Well, that's where we stand. And remember, the snows of yesterday may melt, but summer thunderstorm season lies ahead.
Granted, the air-traffic control infrastructure is an obsolete mess, and ongoing mega-billion spending to fix it with an impossibly delayed so-called NextGen rehab is a questionable initiative at best, and possibly a stunningly expensive boondoggle at worst.
But Smisek also made another noteworthy assertion, suggesting he seems to believe that the airline industry is a free market that operates without government help. Given the staggering sums of money spent by federal, state and local governments on airports, air-traffic control, aviation infrastructure and safety and other massive subsidies to the commercial airline industry, I was impressed by this statement from Mr. Smisek:
"The day that I rely on government to help this industry you should make sure that I get fired."
Meanwhile, airlines are trying other ways to head off the potential DOT penalties for keeping passengers stuck on planes idled on tarmacs for three hours and more. No need to repeat the horror stories, or to note again that excessive tarmac delays are statistically minimal. When they happen, they're news.
Kate Hanni, the much-maligned grassroots founder of the movement that has pushed for so-called passengers rights in the matter of tarmac strandings (and whose activity was one of the impulses prompting the DOT to issue the tarmac-delay fine rule), has now taken on the attempt by several airlines to get temporary exemptions from the DOT rule at Kennedy airport, where a major runway is under construction and delays are expected to increase in the summer.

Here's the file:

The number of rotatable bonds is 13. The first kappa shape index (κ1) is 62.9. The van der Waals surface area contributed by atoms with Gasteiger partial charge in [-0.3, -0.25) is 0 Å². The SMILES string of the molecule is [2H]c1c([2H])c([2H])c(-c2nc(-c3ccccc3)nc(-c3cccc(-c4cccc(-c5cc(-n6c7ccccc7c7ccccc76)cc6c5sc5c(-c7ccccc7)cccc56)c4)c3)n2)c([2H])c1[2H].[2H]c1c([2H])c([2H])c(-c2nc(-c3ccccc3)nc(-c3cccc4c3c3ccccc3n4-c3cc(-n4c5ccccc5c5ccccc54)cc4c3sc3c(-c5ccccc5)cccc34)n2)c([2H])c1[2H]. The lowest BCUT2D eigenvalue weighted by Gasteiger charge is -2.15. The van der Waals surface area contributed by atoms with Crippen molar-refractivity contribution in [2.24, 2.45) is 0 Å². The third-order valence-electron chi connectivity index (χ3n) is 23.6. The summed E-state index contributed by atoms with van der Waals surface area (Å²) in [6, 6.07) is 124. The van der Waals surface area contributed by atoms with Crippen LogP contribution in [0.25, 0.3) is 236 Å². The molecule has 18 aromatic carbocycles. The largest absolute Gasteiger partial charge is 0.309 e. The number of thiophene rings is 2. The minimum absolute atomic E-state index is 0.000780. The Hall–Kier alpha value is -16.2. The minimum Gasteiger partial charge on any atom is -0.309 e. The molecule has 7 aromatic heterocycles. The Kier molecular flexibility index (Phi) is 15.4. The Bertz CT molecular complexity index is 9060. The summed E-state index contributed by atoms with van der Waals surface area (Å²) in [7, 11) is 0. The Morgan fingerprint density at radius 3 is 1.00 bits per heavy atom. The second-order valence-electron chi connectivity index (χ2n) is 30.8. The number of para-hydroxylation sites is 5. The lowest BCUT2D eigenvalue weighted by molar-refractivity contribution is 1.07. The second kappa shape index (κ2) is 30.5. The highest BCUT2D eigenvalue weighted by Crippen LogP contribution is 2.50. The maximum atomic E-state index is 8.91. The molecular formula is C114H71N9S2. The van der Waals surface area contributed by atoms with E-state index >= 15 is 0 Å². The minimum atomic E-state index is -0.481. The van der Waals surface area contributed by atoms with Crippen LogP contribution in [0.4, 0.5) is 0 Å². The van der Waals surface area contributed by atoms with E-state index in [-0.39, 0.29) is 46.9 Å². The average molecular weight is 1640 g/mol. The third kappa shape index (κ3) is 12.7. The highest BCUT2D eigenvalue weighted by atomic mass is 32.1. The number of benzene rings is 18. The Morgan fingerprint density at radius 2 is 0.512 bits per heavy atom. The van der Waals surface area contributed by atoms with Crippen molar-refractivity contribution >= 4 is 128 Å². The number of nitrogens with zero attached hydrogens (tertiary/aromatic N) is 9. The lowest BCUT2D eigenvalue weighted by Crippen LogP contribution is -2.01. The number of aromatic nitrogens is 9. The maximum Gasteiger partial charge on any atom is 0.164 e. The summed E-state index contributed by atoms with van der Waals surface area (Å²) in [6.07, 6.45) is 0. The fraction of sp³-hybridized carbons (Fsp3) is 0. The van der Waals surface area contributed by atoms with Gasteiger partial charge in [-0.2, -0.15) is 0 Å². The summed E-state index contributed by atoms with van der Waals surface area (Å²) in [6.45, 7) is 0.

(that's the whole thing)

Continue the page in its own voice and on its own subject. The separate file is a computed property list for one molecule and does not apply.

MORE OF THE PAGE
"Rather than forcing consumers to change their plans by imposing multi-hour delays on them due to some construction at JFK, the commercial airlines should change their operations and scheduling to adjust to temporarily lessened airport capacity," said Hanni. [My question: Does she mean they should cancel flights?]
She added, "The fact that the airlines are already working actively to find loopholes and excuses to avoid compliance with new consumer protections before the regulations even go into effect demonstrates their continued hostility to consumers and new laws and policies designed to protect them. Thee fact that these airlines are focusing their energy and resources on manipulating the regulatory process to avoid the new requirements rather than abide by them should motivate Congress to make the 3 Hour Rule permanent with the full force of law."
"Granting the airlines request for an exemption at JFK due to construction would create a precedent for waiving consumer protections at any airport" where an airline can point to construction of any other factor that might affect ontime departures, she said.
Anyway, summer is coming. Air travel is picking up. Passengers are furious and airlines -- if Jeff Smisek is any indication -- are pushing back.
We're in for another bumpy ride.